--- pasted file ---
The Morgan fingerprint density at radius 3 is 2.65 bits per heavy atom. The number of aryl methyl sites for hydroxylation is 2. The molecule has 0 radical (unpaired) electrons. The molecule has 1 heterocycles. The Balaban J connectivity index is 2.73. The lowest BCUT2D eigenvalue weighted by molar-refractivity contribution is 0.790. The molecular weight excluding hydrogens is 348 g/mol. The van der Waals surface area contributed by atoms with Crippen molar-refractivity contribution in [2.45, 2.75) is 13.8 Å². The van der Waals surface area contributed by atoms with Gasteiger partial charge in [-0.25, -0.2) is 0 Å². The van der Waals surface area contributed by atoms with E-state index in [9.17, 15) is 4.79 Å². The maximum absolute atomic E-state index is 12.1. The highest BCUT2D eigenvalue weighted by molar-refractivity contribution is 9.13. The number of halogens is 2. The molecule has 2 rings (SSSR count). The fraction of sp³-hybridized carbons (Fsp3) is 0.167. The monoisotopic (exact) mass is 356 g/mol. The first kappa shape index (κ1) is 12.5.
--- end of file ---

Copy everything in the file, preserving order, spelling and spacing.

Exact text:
The Morgan fingerprint density at radius 3 is 2.65 bits per heavy atom. The number of aryl methyl sites for hydroxylation is 2. The molecule has 0 radical (unpaired) electrons. The molecule has 1 heterocycles. The Balaban J connectivity index is 2.73. The lowest BCUT2D eigenvalue weighted by molar-refractivity contribution is 0.790. The molecular weight excluding hydrogens is 348 g/mol. The van der Waals surface area contributed by atoms with Crippen molar-refractivity contribution in [2.45, 2.75) is 13.8 Å². The van der Waals surface area contributed by atoms with Gasteiger partial charge in [-0.25, -0.2) is 0 Å². The van der Waals surface area contributed by atoms with E-state index in [9.17, 15) is 4.79 Å². The maximum absolute atomic E-state index is 12.1. The highest BCUT2D eigenvalue weighted by molar-refractivity contribution is 9.13. The number of halogens is 2. The molecule has 2 rings (SSSR count). The fraction of sp³-hybridized carbons (Fsp3) is 0.167. The monoisotopic (exact) mass is 356 g/mol. The first kappa shape index (κ1) is 12.5.